Sunday, October 29, 2006

Fourfold Renewing the Mind

It's been a while since I wrote about anything related to ministry work. I actually have a pile of articles and notes with neat spiritual things to blog about. But none of these ideas are ones I need to process more. So they wait for when I have a better block of free time.

Yesterday's sermon and its subsequent discussion are worthy of more processing, however. Here is a summary.

Do not be conformed to This World, but be transformed by the renewing of your mind, so that you may discern what is the good and acceptable and complete will of God. - Romans 12:2
How does the God's Spirit within us renew our minds? Let's consider four ways. We should be aware of each, to be grateful and cooperating with God in its progress.

First, our conscience is restored. The Apostles write a few times about how people are given pure consciences by God but can then distort their consciences until they find evil acceptable. God's Spirit within us renews our consciences to their intended purity. (The Biblical Greek work for "conscience" is suneidesis. There is no Biblical Hebrew equivalent.)

The author of Hebrews uses suneidesis to mean something else: our mental paradigms, our understandings of the world that guide how we think and act. In Biblical Hebrew these are collectively called yetzer and the sages write about the "good yetzer" and the "evil yetzer" that argue within us. The author of Hebrew also uses those phrases, and in verse 10:22 explains that faith in Yeshua's sacrifice that grants us forgiveness of sin will remove the "evil yetzer" from our minds.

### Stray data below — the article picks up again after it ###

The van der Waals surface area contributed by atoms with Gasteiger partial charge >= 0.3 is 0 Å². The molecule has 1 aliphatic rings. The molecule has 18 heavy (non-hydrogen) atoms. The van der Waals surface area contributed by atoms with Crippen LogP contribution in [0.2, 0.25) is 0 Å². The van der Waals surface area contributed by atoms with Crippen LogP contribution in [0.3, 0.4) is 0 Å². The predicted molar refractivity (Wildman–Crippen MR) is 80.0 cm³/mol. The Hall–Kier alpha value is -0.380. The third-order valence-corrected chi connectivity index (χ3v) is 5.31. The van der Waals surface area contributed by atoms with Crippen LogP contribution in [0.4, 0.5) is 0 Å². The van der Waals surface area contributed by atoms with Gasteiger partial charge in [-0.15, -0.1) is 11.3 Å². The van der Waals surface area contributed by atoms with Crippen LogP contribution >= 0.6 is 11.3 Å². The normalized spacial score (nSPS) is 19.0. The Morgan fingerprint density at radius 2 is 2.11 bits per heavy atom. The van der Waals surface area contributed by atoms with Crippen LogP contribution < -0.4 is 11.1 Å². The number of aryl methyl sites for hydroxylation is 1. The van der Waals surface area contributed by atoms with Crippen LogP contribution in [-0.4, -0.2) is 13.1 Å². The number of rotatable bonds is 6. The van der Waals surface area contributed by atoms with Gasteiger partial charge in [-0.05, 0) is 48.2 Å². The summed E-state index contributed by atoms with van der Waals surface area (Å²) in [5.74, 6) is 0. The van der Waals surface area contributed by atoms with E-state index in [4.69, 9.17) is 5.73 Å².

So a second way our minds are renewed is when our evil paradigms are removed. (Ephesians 2:3 emphasizes that this is different from being enslaved to sin through "the flesh").

Other authors of the Apostolic Writings instead use the Greek word dianoia and its conjugations when referring to the yetzer. They even include this work in the Greatest Commandment, which is surprising to a modern Jewish reader: compare Deuteronomy 6:5 (ending in 'muchness') to Matthew 22:37 and its parallel verses (ending in 'paradigms/understandings').

(The author of Hebrews also uses dianoia when not contrasting the good and evil yetzer. Compare Jeremiah's prophecy of the New Covenant in Jeremiah 31:32(33) and its restatement in Hebrews 8:10 and 10:16: Besides our hearts, God's ways (his torah: teachings) are put on our 'inward parts' in Jeremiah, specified as our 'paradigms/understandings' in Hebrews.)

Third, the indwelling Spirit of God grants our minds strength and protection. In First Corinthians 10:13, Paul writes that God will arrange circumstances so that followers of Yeshua (while following God's plans) are never tempted by more than they can resist or avoid.

Fourth, God shares with us his some of his plans. Not only do we have better thoughts, but we can even know what God wants us to think about and do.